School of Medicine

Wayne State University School of Medicine

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Q. Ping Dou, Ph.D.
Professor
540.1 Hudson-Webber Cancer
Karmanos Cancer Institute
4100 John R
Detroit, 48201
 
Areas
Cancer Control and Prevention
Biography

The main objective in this laboratory is aimed at discovering molecular targets of chemopreventive agents in pre-clinical studies, followed by validation in targeted cancer prevention clinical trials. Dr. Dou's laboratory is one of the first to report that proteasome inhibitors rapidly induce tumor cell apoptosis, selectively activate the cell death program in oncogene-transformed, but not normal or untransformed cells, and are able to trigger apoptotic death in human cancer cells that are resistant to various anticancer agents. Possible molecular mechanisms involve, at least in part, accumulation of the cyclin-dependent kinase inhibitor p27kip and the apoptosis inducer Bax. In addition, Dr. Dou and his colleagues have shown that proteasome inhibitors suppress human tumor growth in nude mice. Recently, Dr. Dou's laboratory has shown that some tea polyphenols and soy isoflavones potently and specifically inhibit the chymotrypsin-like activity of the proteasome in vitro and in vivo at physiological concentrations. Furthermore, his laboratory has established, for the first time, a computational molecular model that shows how tea polyphenols or soy isoflavones bind and target the proteasome beta5 subunit. This innovative computational model has been validated by comparison of predicted and actual activities of tea polyphenol analogs, either naturally occurring or rationally designed and synthesized. The future targeted prevention trials have been planned to examine whether polyphenols or isoflavones selectively inhibit proteasome activity in human cancer cells and whether such inhibitory activities correlate with clinical effects seen in serum and tissue samples as well as the potential involvement of genetic and environmental risk factor

Education

Ph.D., Rutgers University, 1988

Publications

1. Li, B., and Dou, Q.P. Bax degradation by the ubiquitin/proteasome-dependent pathway: involvement in tumor survival and progression. Proc. Natl. Acad. Sci. USA, 97:3850-3855, 2000.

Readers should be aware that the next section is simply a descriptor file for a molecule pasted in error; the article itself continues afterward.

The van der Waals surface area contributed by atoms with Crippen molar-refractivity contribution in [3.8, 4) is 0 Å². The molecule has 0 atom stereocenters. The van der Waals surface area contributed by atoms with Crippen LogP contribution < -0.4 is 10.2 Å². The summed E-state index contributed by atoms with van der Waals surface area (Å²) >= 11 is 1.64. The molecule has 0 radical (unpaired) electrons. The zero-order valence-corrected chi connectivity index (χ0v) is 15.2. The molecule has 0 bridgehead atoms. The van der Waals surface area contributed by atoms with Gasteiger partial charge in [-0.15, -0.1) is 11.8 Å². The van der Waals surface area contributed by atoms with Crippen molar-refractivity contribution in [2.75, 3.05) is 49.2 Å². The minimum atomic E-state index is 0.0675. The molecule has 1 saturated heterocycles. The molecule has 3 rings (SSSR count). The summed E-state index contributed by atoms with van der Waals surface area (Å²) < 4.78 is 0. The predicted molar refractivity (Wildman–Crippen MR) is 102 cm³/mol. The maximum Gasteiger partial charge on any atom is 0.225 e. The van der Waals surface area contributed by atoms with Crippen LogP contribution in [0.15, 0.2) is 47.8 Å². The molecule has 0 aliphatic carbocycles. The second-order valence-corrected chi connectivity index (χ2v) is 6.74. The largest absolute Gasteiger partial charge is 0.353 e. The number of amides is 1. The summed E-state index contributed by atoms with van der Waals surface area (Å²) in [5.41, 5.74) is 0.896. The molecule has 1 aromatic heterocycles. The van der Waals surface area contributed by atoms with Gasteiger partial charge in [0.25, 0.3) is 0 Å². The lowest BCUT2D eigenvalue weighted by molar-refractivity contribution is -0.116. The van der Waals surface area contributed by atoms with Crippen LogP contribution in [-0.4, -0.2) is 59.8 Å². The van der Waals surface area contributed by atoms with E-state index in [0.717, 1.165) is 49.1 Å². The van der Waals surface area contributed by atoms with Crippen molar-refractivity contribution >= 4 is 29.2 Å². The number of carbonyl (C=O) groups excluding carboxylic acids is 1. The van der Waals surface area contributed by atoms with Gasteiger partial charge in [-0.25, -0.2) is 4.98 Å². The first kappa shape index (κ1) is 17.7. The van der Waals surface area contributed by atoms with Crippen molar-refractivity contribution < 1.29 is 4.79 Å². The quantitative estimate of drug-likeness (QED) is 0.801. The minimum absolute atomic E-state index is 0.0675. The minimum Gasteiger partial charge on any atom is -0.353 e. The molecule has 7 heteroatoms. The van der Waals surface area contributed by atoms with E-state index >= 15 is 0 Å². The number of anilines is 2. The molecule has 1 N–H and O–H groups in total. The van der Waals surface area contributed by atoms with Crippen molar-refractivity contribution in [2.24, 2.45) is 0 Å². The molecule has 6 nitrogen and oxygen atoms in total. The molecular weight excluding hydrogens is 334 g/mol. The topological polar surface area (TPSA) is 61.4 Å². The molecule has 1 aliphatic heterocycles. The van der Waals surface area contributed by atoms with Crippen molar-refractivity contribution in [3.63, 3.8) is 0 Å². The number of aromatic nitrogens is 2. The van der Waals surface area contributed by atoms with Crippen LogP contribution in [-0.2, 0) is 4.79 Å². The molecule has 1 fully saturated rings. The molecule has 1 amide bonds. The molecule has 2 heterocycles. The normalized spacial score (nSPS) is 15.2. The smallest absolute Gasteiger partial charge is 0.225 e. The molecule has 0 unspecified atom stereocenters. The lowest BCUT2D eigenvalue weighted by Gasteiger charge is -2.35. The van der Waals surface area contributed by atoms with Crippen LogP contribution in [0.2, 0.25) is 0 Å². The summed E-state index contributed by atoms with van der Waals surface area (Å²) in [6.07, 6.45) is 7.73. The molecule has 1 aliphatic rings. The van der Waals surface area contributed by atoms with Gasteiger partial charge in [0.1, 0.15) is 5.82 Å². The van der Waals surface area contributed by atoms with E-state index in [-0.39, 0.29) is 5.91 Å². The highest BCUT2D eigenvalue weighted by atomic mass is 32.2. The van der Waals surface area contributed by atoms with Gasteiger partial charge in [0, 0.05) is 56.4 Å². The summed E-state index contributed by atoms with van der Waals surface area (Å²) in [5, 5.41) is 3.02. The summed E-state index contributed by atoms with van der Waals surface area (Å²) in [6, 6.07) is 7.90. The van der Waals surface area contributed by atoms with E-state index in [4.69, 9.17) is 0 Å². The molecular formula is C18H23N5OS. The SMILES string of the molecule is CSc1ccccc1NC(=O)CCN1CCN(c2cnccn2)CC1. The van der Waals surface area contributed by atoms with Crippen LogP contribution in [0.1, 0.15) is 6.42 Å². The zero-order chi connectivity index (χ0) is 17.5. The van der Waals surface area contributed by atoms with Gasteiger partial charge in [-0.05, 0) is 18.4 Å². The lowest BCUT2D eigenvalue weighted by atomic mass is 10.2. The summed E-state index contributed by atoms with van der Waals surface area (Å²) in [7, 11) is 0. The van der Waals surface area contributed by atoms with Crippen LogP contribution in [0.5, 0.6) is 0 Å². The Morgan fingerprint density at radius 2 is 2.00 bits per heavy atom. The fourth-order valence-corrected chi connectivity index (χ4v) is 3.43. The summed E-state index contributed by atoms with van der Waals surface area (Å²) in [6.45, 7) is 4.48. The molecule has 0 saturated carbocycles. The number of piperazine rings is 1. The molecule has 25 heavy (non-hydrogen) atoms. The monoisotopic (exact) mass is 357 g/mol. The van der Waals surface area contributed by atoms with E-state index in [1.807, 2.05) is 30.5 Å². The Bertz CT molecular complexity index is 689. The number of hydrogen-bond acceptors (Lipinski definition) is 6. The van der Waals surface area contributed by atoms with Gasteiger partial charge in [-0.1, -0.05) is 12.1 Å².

2. Nam, S., Smith, D.M., and Dou, Q.P. Inhibition of proteasome activity in vitro and in vivo by ester bond-containing tea polyphenols. J. Biol. Chem. 276:13322-13330, 2001.

3. Dou, Q.P., and Goldfarb, R.H., Bortezomib/ PS341 (millennium pharmaceuticals). IDrugs 5:828-834, 2002.

4. Smith, D.M., Wang, Z., Daniel, K.G., Guida, W.C., Chan, T-H, and Dou, Q.P. Mechanistic studies and model development of tea polyphenol proteasome inhibitors: Applications to rational drug design. Proteins: Structure, Function, and Genetics 23:58-70, 2004.

5. Daniel KG, Chen D, Orlu S, Cui QC, Miller FR, and Dou QP. Clioquinol and pyrrolidine dithiocarbamate complex with copper to form proteasome inhibitors and apoptosis inducers in human breast cancer cells. Breast Cancer Res; 7:R897-R908, 2005.

6. Yang HJ, Chen D, Cui QC, Yuan X, and Dou QP. Celastrol, a triterpene extracted from the Chinese Thunder of God Vine, is a potent proteasome inhibitor and suppresses human prostate cancer growth in nude mice. (A figure was selected as the cover of the issue) Cancer Research 66, 4758-4765, May 1, 2006.

7. Kristin R. Landis-Piwowar, Vesna Milacic, Di Chen, Huanjie Yang, Yunfeng Zhao, Tak Hang Chan, Bing Yan, Q. Ping Dou. The Proteasome as a potential target for novel anticancer drugs and chemosensitizers. Drug Resist Updat, 2006; 9: 263-273, 2006.

8. Chen D, Cui QC, Yang HJ, and Dou QP. Disulfiram, A Clinically Used Anti-Alcoholism Drug and Copper-Binding Agent, Induces Apoptotic Cell Death in Breast Cancer Cultures and Xenografts via Inhibition of the Proteasome Activity. Cancer Research 66, 10425-10433, 2006.

Milacic V, Chen D, Ronconi L, Landis-Piwowar KR, Fregona D, and Dou QP. A Novel Anticancer Gold(III) Dithiocarbamate Compound Inhibits the Activity of a Purified 20S Proteasome and 26S Proteasome in Human Breast Cancer Cell Cultures and Xenografts. Cancer Research 66, 10478-10486, 2006.

Chen D, Cui QC, Yang HJ, Barrea RA, Sarkar FH, Sheng S, Yan B, Reddy GPV and Dou QP. Clioquinol, a Therapeutic Agent for Alzheimer’s Disease, Has Proteasome-inhibitory, Androgen Receptor Suppressing, Apoptosis-inducing and Anti-tumor Activities in Human Prostate Cancer Cells and Xenografts. Cancer Res 67: 1636-1644, 2007

Yang HJ, Shi GQ and Dou QP. The Tumor Proteasome Is a Primary Target for the Natural Anticancer Compound Withaferin A Isolated from “Indian Winter Cherry”. Mol Pharmacol. Feb;71(2):426-37, 2007.

Landis-Piwowar KR, Huo CD, Chen D, Cui QC, Minic V, Shi GQ, Chan TH, and Dou QP. A Novel Pro-drug of the Green Tea Polyphenol (-)-Epigallocatechin-3-Gallate as a Potential Anti-Cancer Agent. Cancer Res 67: 4303-4310, 2007.

Landis-Piwowar KR, Wan SB, Wiegand RA, Kuhn DJ, Chan TH, and Dou QP.
Methylation suppresses the proteasome-inhibitory function of green tea
polyphenols.J Cell Physiol. Oct;213(1):252-60, 2007